After dinner, everyone began to disperse, to Frasier's relief. As glad as he was to be with his family again, he was still on Central time and was exhausted. Martin and Ronee went home, promising to come by in a few days. Daphne retired early, explaining that the baby had kept her up the night before, but not before giving him another hug.
He took his bags to the guest room and unpacked his pajamas. As he prepared to take a shower, he heard a light knock at the door and Niles came in, holding two small glasses of amber liquid.
"Just wondering if you'd care for a little sherry before turning in," he said.
"Please." Frasier took one of the glasses. "I want to thank you and Daphne for your hospitality. Rest assured, you won't have to put up with me for long. I have no intention of wallowing in self-pity, like I may have done in the past. Tomorrow, I'm meeting Roz for breakfast, and then I plan to start looking at apartments."
"Well, there's no rush," Niles assured him. "You're more than welcome to stay as long as you want. In fact, the longer you're here, the longer we can claim there's no room for Daphne's mother."
Frasier chuckled and sipped his sherry.
Niles hesitated for a moment. "Look, I understand if you don't want to talk about what happened just yet," he said. "But whenever you're ready, I'm here. And I'll even give you the family discount."
Frasier nodded minutely. "Thanks, Niles."
His brother cleared his throat. "Well... I'll leave you to get settled in."
As he turned to leave, Frasier found himself blurting out, "Why didn't I see it coming?"
Niles turned back, and he went on, unable to stop his sudden flood of words. "I claim to be an expert on human behavior," he said, gripping his glass tightly. "I should have noticed that Charlotte had a pattern of developing feelings for other men while she was already in a relationship. She was seeing someone else when we met, and it didn't take long for her to transfer her affections to me. And before that, she was in a relationship when she met Frank. And yet somehow I convinced myself that our situation was different. What made me think that I stood out from all the others?"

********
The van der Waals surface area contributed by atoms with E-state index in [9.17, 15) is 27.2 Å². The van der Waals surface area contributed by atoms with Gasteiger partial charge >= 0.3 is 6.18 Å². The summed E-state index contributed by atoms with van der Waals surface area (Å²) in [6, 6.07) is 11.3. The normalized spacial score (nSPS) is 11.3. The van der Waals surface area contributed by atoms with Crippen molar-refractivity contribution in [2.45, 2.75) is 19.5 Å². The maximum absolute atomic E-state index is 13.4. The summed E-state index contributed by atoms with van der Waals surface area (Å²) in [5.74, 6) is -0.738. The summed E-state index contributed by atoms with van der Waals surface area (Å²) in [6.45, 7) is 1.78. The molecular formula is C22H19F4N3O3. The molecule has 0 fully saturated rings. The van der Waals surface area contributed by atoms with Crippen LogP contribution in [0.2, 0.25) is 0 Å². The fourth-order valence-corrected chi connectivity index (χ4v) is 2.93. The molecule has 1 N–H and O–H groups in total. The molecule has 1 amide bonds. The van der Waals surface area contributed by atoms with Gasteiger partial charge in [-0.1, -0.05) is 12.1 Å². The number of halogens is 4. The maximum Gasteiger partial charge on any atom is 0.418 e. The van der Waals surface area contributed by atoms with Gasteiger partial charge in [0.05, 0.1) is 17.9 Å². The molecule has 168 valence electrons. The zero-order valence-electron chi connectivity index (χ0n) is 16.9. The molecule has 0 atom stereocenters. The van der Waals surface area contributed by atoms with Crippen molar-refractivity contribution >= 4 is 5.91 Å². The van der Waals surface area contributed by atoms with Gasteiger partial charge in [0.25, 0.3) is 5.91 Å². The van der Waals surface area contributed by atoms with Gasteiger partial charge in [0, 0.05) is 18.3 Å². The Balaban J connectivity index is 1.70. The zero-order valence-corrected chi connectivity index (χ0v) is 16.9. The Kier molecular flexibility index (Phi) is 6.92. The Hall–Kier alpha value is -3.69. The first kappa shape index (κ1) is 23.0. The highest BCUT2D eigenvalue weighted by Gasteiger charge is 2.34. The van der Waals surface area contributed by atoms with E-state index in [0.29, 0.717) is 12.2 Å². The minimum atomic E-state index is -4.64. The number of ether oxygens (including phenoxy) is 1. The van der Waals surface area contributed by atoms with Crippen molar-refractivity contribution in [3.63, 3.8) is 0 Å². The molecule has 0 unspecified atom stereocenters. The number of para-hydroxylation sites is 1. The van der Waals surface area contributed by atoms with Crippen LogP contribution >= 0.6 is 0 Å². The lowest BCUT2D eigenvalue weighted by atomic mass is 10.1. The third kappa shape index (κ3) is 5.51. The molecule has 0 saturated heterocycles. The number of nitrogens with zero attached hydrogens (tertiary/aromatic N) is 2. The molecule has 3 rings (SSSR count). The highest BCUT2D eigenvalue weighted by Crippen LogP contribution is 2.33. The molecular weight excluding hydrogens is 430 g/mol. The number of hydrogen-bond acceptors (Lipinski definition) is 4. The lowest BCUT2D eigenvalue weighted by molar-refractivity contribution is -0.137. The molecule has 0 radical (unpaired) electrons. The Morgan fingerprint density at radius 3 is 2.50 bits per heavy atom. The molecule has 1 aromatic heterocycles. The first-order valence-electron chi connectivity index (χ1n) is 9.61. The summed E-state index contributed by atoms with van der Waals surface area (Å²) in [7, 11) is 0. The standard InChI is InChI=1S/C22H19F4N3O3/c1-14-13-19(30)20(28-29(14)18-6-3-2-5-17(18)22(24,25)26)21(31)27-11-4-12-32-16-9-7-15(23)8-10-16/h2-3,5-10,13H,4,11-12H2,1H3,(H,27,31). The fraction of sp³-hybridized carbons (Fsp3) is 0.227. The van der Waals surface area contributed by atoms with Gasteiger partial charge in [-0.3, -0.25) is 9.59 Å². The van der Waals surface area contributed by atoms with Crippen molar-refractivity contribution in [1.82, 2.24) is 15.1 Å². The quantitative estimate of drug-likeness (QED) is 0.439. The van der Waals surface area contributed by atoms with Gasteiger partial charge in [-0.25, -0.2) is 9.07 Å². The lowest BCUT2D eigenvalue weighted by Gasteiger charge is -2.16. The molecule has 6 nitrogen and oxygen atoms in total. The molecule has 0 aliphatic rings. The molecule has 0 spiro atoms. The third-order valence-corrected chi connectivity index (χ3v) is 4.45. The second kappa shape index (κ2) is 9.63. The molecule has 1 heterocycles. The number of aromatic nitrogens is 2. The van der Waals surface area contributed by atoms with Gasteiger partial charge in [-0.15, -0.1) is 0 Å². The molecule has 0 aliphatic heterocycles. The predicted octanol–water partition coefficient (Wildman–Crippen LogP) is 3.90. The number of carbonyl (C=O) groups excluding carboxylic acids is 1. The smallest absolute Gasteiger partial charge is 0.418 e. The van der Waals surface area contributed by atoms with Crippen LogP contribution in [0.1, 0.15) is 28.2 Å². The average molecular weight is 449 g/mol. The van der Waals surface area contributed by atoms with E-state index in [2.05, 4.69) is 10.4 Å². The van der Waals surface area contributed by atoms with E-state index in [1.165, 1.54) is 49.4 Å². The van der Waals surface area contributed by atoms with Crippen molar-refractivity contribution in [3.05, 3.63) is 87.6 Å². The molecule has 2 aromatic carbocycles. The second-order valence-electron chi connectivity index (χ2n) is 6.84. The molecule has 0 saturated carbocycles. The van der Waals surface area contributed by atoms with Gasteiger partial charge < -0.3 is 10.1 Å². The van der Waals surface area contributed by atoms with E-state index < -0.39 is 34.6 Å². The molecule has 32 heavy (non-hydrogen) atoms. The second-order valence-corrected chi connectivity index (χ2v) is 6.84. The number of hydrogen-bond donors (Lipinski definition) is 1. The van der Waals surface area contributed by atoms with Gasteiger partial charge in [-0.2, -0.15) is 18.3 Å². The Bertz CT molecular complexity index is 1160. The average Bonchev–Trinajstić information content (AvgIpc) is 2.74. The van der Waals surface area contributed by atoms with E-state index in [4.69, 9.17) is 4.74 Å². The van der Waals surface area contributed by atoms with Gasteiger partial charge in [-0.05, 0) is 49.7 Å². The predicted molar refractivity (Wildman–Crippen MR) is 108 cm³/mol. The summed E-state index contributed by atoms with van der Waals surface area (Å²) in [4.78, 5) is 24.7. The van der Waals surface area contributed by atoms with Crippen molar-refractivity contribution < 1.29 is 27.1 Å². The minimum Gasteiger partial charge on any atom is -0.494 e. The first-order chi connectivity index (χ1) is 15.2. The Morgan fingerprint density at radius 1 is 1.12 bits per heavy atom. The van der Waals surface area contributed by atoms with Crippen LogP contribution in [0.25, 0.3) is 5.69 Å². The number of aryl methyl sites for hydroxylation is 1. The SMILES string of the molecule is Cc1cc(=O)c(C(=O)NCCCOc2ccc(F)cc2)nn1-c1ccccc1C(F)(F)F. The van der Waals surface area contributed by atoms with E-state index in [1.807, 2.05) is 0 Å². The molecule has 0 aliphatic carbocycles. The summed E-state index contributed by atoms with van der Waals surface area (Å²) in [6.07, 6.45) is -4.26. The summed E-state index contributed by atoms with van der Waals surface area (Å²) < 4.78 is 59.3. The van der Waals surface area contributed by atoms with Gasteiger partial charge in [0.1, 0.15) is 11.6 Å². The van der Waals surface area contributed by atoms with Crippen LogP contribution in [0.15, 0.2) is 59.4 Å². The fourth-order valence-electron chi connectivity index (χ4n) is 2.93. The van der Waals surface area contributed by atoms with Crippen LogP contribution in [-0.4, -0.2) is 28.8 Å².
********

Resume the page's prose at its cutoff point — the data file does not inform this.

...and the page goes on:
Slowly, Niles crossed the room and sat down on the edge of the bed. "You were in love," he said. "For the first time in years. It was only natural that you should feel secure in your relationship. Your feelings were reciprocated, after all."
"For a while, perhaps," Frasier said bitterly. "Until someone new came along. By then my novelty had worn off."
He sighed and sank down onto the bed. "You know, it's ironic. For as long as I can remember, I've had the same problem. Every time I have a chance at finding happiness with someone, I sabotage it because I'm afraid I might be missing out on someone even better. Someone who's usually completely wrong for me. Then I finally find a woman who makes me truly happy, and she gives me a taste of my own medicine." He rubbed his face tiredly. "Hell, I can't even claim the right to be upset. I've had it coming for a long time."
Niles shook his head. "I know you thought she was the one, Frasier, but—"
"No, no," he interrupted, holding up a hand. "I've given up on that kind of thinking. No two people can ever be completely perfect for each other. That's not to say a lasting relationship isn't possible, of course, when there's love, respect, and open communication. But it doesn't work if the effort is all on one side." He swallowed. "And I realized I was doing all the work, long after she had checked out."
"I'm so sorry, Frasier," Niles said quietly. "I hope someday you find someone who deserves you."
Frasier gave a humorless laugh. "Oh, I'm afraid that ship has sailed," he replied. "In any case, I don't think I'll be looking for a good long while. For now, I'd like to learn how to be content on my own."
Niles reached over and patted his arm. "Whatever you decide, know that you have my full support," he told him.
Frasier smiled wanly. "Thank you, Niles."
The younger man stood up. "I'm off to bed. Good night, Frasier."
Frasier watched his brother leave the room, closing the door after him. For some time he sat staring at the opposite wall. Before long, he realized he had finished his sherry without even tasting it. Sighing, he set the empty glass aside. He looked over at his pajamas, which still lay folded on top of the bedclothes. Then, kicking off his shoes and tossing his shirt on the floor, he switched off the light and crawled under the covers.
The bed felt terribly empty.
He lay there a while, listening to the rain still falling outside. It felt like was drumming on his skull, seeping into his bones. Unwillingly, his mind went back to the call he'd received from Charlotte at the animal hospital. She had wanted to make sure his plane had landed safely. And she had apologized again, for the hundredth time. Her voice had been full of sorrow and guilt, and every word had cut through him like a knife. At last he couldn't take anymore, and had given her some flimsy excuse and hung up.
He had loved her so much, it hurt. Now it hurt just to think about her.
How many times had he told people that love was worth the risk? That it was the most awesome power in the universe, and once experienced, it was impossible to resist? How many times had he quoted Lord Tennyson's famous words, "'Tis better to have loved and lost than never to have loved at all"? What the hell did he know?
He took a deep breath and set his jaw. Well, no more. He had learned his lesson. Love was undoubtedly an awesome force for some, yes. It had brought Niles and Daphne together, and he was truly happy for them. But for him, love was a cruel, destructive thing that had never brought him anything but heartache and grief. And he was damned if he was going to let it sink its greedy talons into him again.
Frasier Crane had fallen in love for the last time.